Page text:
Let's talk about that sample size for a moment. If 69 teens who took an abstinence-based sex ed course remained virgins until their wedding nights and all ended up in lucrative post-collegiate jobs, and a study highlighted these teens as proof that abstinence-based sex-ed overwhelmingly results in prolonged virginity and greater wealth, would the MSM trumpet that hypothetical study as triumphantly as they have this one?
The Guttmacher Institute, the research arm of the abortion giant Planned Parenthood, announced the results of the study Friday, claiming that "teens who have abortions are no more likely to become depressed or have low self-esteem than their peers whose pregnancies do not end in abortion."
The study, led by Jocelyn T. Warren and S. Marie Harvey of Oregon State University, and Jillian Henderson of the University of California, based its findings on data collected from 292 teenage girls who reported completing at least one pregnancy during 1994-96.
The researchers said that of the 69 girls who said their pregnancies ended in abortion there was no higher incidence of depression or low self-esteem in the second or third phases of the survey. [...]
Dr. Priscilla Coleman, an Associate Professor of Human Development and Family Studies at Bowling Green State University and an expert on the psychological trauma of post-abortive women, told LifeSiteNews.com that "it really wasn't a very good study. There's a number of problems."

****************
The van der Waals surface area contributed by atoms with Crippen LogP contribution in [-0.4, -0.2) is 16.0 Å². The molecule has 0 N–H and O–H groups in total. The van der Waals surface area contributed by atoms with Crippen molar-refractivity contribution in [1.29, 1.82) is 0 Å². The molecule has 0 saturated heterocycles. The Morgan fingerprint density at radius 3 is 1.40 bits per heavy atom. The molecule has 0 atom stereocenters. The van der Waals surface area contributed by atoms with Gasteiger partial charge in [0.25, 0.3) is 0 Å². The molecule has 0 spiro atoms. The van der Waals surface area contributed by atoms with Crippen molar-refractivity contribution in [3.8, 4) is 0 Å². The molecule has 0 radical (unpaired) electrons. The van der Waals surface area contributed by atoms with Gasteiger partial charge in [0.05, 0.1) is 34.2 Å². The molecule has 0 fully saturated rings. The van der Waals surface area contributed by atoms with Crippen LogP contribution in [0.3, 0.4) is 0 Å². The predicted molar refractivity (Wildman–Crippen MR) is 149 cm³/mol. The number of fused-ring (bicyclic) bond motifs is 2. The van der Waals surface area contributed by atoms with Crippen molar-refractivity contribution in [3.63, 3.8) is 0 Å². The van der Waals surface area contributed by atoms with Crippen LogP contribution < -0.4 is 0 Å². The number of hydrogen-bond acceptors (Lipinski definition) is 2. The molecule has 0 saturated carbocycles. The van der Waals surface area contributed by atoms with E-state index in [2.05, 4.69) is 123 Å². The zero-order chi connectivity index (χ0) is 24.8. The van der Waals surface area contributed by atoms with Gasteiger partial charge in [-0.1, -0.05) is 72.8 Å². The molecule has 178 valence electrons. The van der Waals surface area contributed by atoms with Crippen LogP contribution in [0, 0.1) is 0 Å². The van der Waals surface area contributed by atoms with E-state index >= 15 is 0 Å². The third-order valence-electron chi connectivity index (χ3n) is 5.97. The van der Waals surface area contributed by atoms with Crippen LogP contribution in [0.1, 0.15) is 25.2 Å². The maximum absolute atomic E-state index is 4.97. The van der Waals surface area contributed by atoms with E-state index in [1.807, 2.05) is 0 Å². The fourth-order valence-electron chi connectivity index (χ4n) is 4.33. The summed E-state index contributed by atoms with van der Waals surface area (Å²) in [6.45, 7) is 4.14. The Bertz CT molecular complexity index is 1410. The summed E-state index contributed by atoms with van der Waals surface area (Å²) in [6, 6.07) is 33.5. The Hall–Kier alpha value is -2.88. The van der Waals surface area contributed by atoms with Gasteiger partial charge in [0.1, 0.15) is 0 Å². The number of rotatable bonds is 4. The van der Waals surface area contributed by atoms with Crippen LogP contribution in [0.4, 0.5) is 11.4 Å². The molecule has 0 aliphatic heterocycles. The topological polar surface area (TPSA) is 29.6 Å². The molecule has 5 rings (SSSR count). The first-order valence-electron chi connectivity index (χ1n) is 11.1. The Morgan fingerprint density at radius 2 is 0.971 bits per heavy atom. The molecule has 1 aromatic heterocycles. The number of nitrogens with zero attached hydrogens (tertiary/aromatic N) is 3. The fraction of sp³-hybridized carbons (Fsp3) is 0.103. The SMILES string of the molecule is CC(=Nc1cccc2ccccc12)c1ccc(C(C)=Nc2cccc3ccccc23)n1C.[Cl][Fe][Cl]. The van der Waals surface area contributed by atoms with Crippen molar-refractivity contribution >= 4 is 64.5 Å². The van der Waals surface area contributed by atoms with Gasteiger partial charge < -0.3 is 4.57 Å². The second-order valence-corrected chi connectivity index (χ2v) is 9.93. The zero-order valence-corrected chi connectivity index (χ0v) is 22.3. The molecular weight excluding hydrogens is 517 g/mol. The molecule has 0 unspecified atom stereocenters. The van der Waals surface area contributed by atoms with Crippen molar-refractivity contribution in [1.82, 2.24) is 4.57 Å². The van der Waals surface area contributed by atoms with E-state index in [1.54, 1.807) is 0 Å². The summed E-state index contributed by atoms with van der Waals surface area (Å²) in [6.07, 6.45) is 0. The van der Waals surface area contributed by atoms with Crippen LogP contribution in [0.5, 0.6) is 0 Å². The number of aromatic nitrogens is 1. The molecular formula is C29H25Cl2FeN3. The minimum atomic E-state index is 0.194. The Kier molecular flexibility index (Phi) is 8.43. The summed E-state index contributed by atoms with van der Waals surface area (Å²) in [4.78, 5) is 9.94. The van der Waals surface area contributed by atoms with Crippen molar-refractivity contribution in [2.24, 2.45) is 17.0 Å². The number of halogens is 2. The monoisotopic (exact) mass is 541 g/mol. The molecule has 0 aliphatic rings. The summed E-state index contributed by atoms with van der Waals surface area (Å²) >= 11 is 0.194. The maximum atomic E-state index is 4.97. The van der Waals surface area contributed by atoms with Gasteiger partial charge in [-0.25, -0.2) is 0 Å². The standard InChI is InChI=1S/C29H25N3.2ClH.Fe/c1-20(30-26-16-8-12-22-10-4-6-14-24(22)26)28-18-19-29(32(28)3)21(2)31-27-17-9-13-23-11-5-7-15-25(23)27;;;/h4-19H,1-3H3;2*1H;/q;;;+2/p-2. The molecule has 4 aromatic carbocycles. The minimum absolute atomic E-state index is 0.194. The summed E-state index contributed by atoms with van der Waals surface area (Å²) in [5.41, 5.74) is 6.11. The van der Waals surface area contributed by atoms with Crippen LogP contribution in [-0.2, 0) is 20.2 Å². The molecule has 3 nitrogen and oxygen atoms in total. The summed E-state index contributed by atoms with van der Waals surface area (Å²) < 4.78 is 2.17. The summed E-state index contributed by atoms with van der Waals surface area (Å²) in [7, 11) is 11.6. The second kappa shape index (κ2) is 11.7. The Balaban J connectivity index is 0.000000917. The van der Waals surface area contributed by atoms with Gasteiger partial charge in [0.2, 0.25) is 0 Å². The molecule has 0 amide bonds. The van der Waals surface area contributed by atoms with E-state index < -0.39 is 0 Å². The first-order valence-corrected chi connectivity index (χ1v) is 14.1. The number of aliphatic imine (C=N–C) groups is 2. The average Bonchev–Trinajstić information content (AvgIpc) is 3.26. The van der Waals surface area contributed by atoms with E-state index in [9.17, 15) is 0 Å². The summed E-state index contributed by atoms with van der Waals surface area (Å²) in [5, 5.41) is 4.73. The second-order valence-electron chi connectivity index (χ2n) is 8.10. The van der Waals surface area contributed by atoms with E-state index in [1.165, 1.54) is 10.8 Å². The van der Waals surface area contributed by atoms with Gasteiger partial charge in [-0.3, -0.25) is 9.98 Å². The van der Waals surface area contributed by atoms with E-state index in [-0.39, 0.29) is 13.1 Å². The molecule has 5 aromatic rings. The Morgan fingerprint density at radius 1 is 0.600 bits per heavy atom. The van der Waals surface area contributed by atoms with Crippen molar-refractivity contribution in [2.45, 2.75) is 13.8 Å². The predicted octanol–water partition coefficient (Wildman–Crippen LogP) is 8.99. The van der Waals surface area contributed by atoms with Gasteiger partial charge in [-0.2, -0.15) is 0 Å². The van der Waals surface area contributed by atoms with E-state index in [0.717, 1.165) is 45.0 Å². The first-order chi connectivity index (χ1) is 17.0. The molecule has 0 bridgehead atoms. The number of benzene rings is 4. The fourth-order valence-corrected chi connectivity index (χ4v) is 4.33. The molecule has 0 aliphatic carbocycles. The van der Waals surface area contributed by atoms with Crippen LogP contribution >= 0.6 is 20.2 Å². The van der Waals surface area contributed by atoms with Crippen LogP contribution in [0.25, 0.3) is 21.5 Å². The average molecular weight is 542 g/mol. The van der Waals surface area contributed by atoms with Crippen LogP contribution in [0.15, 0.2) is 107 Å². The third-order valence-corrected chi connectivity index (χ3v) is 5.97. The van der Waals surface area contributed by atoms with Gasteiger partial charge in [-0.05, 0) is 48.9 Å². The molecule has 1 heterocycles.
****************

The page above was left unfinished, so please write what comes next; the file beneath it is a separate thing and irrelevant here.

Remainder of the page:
Coleman pointed out that the sample of women who aborted was very small. The authors themselves acknowledge this fact, saying, “The lack of association between abortion and our outcomes could reflect other factors including insufficient sample size to detect an effect.”
The professor also criticized the superficiality of the means to assess outcome, which used only 9 items to detect depression and 4 to measure self-esteem. In addition, said Coleman, "The comparison group could have been unintended pregnancy carried to term since the data is available in ADD Health, but the researchers chose the less appropriate and broader 'no abortion' group."
Coleman pointed out that she herself published a 2006 study using the same data, incorporating unintended pregnancy carried to term as the control group, and found that abortion history was associated with a six-fold increased risk of marijuana use, a five-fold increased likelihood of reporting having sought counseling for psychological and emotional problems, and a four-fold increased risk of experiencing sleeping difficulties (Coleman, P. K. (2006). Resolution of unwanted pregnancy during adolescence through abortion versus childbirth: Individual and family predictors and psychological consequences. The Journal of Youth and Adolescence, 35, 903-911.)
"Seeking professional counseling services is a more valid measure of psychological distress than abbreviated self-report measures, one of which is merely 'predictive of depression,'" she said.
No, of course they wouldn't--because the MSM promotes, supports, and loves abortion and disapproves of virginity. Which is something to bear in mind the next time some ridiculously flimsy study based on a tiny, insignificant sample size and shoddy methodology comes out claiming that abortion is really a positive life-experience (well, for everybody except the dead child who is torn apart in her mother's womb and thrown away as medical waste--but she doesn't count).